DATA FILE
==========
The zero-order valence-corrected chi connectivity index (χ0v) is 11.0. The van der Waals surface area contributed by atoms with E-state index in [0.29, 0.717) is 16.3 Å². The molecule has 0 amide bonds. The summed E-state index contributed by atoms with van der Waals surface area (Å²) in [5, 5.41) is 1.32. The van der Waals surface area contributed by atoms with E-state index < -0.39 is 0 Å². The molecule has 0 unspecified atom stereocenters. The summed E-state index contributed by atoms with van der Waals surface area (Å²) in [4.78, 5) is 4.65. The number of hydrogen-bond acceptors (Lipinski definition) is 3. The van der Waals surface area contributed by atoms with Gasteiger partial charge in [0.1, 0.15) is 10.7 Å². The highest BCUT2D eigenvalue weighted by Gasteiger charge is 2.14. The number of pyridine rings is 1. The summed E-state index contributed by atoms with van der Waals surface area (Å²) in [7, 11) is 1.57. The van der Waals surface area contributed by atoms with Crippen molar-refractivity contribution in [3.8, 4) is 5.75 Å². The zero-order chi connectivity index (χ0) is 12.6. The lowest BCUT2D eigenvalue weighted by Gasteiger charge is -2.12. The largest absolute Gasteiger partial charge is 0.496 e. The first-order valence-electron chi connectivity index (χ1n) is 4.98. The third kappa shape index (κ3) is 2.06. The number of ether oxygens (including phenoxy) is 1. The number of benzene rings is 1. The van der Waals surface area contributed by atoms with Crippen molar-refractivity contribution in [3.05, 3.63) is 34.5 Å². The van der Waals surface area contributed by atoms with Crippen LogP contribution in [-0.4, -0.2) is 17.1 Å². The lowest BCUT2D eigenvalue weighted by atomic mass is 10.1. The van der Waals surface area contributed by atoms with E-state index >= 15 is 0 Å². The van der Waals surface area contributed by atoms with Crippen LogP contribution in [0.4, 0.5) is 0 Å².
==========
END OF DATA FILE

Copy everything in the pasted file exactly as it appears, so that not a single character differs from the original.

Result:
The zero-order valence-corrected chi connectivity index (χ0v) is 11.0. The van der Waals surface area contributed by atoms with E-state index in [0.29, 0.717) is 16.3 Å². The molecule has 0 amide bonds. The summed E-state index contributed by atoms with van der Waals surface area (Å²) in [5, 5.41) is 1.32. The van der Waals surface area contributed by atoms with E-state index < -0.39 is 0 Å². The molecule has 0 unspecified atom stereocenters. The summed E-state index contributed by atoms with van der Waals surface area (Å²) in [4.78, 5) is 4.65. The number of hydrogen-bond acceptors (Lipinski definition) is 3. The van der Waals surface area contributed by atoms with Gasteiger partial charge in [0.1, 0.15) is 10.7 Å². The highest BCUT2D eigenvalue weighted by Gasteiger charge is 2.14. The number of pyridine rings is 1. The summed E-state index contributed by atoms with van der Waals surface area (Å²) in [7, 11) is 1.57. The van der Waals surface area contributed by atoms with Crippen molar-refractivity contribution in [3.8, 4) is 5.75 Å². The zero-order chi connectivity index (χ0) is 12.6. The lowest BCUT2D eigenvalue weighted by Gasteiger charge is -2.12. The largest absolute Gasteiger partial charge is 0.496 e. The first-order valence-electron chi connectivity index (χ1n) is 4.98. The third kappa shape index (κ3) is 2.06. The number of ether oxygens (including phenoxy) is 1. The number of benzene rings is 1. The van der Waals surface area contributed by atoms with Crippen molar-refractivity contribution in [3.05, 3.63) is 34.5 Å². The van der Waals surface area contributed by atoms with Crippen LogP contribution in [-0.4, -0.2) is 17.1 Å². The lowest BCUT2D eigenvalue weighted by atomic mass is 10.1. The van der Waals surface area contributed by atoms with E-state index >= 15 is 0 Å². The van der Waals surface area contributed by atoms with Crippen LogP contribution in [0.4, 0.5) is 0 Å².